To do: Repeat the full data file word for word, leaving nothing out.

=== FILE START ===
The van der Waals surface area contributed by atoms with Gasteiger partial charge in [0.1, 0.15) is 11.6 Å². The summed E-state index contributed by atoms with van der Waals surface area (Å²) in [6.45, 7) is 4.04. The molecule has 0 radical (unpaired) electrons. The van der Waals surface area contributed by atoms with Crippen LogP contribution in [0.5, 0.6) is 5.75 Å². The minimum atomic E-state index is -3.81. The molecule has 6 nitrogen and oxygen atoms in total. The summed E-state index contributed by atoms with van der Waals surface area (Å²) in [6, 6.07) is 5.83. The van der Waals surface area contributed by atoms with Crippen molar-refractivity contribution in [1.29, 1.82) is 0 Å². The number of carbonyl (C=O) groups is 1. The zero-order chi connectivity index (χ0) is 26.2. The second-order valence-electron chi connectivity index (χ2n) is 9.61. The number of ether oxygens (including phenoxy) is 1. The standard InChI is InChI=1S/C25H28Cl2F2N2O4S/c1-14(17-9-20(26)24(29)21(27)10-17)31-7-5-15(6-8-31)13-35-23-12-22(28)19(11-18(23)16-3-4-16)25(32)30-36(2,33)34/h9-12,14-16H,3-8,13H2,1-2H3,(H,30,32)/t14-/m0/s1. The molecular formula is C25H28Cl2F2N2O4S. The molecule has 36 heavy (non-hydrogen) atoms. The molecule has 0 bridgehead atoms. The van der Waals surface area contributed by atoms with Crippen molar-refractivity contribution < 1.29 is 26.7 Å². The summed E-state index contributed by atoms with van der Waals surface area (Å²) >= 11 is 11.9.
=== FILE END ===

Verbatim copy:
The van der Waals surface area contributed by atoms with Gasteiger partial charge in [0.1, 0.15) is 11.6 Å². The summed E-state index contributed by atoms with van der Waals surface area (Å²) in [6.45, 7) is 4.04. The molecule has 0 radical (unpaired) electrons. The van der Waals surface area contributed by atoms with Crippen LogP contribution in [0.5, 0.6) is 5.75 Å². The minimum atomic E-state index is -3.81. The molecule has 6 nitrogen and oxygen atoms in total. The summed E-state index contributed by atoms with van der Waals surface area (Å²) in [6, 6.07) is 5.83. The van der Waals surface area contributed by atoms with Crippen molar-refractivity contribution in [1.29, 1.82) is 0 Å². The number of carbonyl (C=O) groups is 1. The zero-order chi connectivity index (χ0) is 26.2. The second-order valence-electron chi connectivity index (χ2n) is 9.61. The number of ether oxygens (including phenoxy) is 1. The standard InChI is InChI=1S/C25H28Cl2F2N2O4S/c1-14(17-9-20(26)24(29)21(27)10-17)31-7-5-15(6-8-31)13-35-23-12-22(28)19(11-18(23)16-3-4-16)25(32)30-36(2,33)34/h9-12,14-16H,3-8,13H2,1-2H3,(H,30,32)/t14-/m0/s1. The molecular formula is C25H28Cl2F2N2O4S. The molecule has 36 heavy (non-hydrogen) atoms. The molecule has 0 bridgehead atoms. The van der Waals surface area contributed by atoms with Crippen molar-refractivity contribution < 1.29 is 26.7 Å². The summed E-state index contributed by atoms with van der Waals surface area (Å²) >= 11 is 11.9.